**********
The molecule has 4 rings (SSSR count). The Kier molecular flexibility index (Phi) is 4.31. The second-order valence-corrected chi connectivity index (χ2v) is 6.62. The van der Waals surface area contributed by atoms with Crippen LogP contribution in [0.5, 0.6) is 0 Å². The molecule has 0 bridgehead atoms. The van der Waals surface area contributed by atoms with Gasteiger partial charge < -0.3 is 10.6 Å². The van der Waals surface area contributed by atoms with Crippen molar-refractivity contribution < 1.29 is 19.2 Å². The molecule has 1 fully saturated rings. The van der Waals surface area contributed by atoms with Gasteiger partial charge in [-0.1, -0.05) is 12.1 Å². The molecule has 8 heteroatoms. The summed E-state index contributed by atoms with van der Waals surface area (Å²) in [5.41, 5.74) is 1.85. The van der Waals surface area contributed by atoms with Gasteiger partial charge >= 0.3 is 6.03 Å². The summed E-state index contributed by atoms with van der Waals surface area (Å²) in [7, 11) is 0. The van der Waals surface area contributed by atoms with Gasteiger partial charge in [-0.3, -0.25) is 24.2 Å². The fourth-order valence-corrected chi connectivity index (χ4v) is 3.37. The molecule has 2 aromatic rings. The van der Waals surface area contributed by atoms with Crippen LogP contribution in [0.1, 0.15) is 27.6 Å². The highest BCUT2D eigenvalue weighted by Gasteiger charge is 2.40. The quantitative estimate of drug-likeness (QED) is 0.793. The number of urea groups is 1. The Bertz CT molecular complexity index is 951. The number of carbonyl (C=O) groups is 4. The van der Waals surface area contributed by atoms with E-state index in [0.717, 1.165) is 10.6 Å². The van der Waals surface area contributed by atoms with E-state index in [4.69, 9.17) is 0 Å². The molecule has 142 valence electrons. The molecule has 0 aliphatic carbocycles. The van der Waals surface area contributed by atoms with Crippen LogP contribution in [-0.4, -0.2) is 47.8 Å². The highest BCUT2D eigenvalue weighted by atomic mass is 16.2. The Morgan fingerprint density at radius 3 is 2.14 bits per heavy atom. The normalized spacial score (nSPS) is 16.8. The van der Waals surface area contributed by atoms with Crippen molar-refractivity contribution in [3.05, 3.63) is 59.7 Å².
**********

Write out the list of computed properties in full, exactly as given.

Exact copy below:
The molecule has 4 rings (SSSR count). The Kier molecular flexibility index (Phi) is 4.31. The second-order valence-corrected chi connectivity index (χ2v) is 6.62. The van der Waals surface area contributed by atoms with Crippen LogP contribution in [0.5, 0.6) is 0 Å². The molecule has 0 bridgehead atoms. The van der Waals surface area contributed by atoms with Gasteiger partial charge < -0.3 is 10.6 Å². The van der Waals surface area contributed by atoms with Crippen molar-refractivity contribution < 1.29 is 19.2 Å². The molecule has 1 fully saturated rings. The van der Waals surface area contributed by atoms with Gasteiger partial charge in [-0.1, -0.05) is 12.1 Å². The molecule has 8 heteroatoms. The summed E-state index contributed by atoms with van der Waals surface area (Å²) in [5.41, 5.74) is 1.85. The van der Waals surface area contributed by atoms with Gasteiger partial charge >= 0.3 is 6.03 Å². The summed E-state index contributed by atoms with van der Waals surface area (Å²) in [7, 11) is 0. The van der Waals surface area contributed by atoms with Gasteiger partial charge in [-0.3, -0.25) is 24.2 Å². The fourth-order valence-corrected chi connectivity index (χ4v) is 3.37. The molecule has 2 aromatic rings. The van der Waals surface area contributed by atoms with Crippen LogP contribution in [0.1, 0.15) is 27.6 Å². The highest BCUT2D eigenvalue weighted by Gasteiger charge is 2.40. The quantitative estimate of drug-likeness (QED) is 0.793. The number of urea groups is 1. The Bertz CT molecular complexity index is 951. The number of carbonyl (C=O) groups is 4. The van der Waals surface area contributed by atoms with E-state index in [0.717, 1.165) is 10.6 Å². The van der Waals surface area contributed by atoms with E-state index in [4.69, 9.17) is 0 Å². The molecule has 142 valence electrons. The molecule has 0 aliphatic carbocycles. The van der Waals surface area contributed by atoms with Crippen LogP contribution in [-0.4, -0.2) is 47.8 Å². The highest BCUT2D eigenvalue weighted by atomic mass is 16.2. The Morgan fingerprint density at radius 3 is 2.14 bits per heavy atom. The normalized spacial score (nSPS) is 16.8. The van der Waals surface area contributed by atoms with Crippen molar-refractivity contribution in [3.05, 3.63) is 59.7 Å².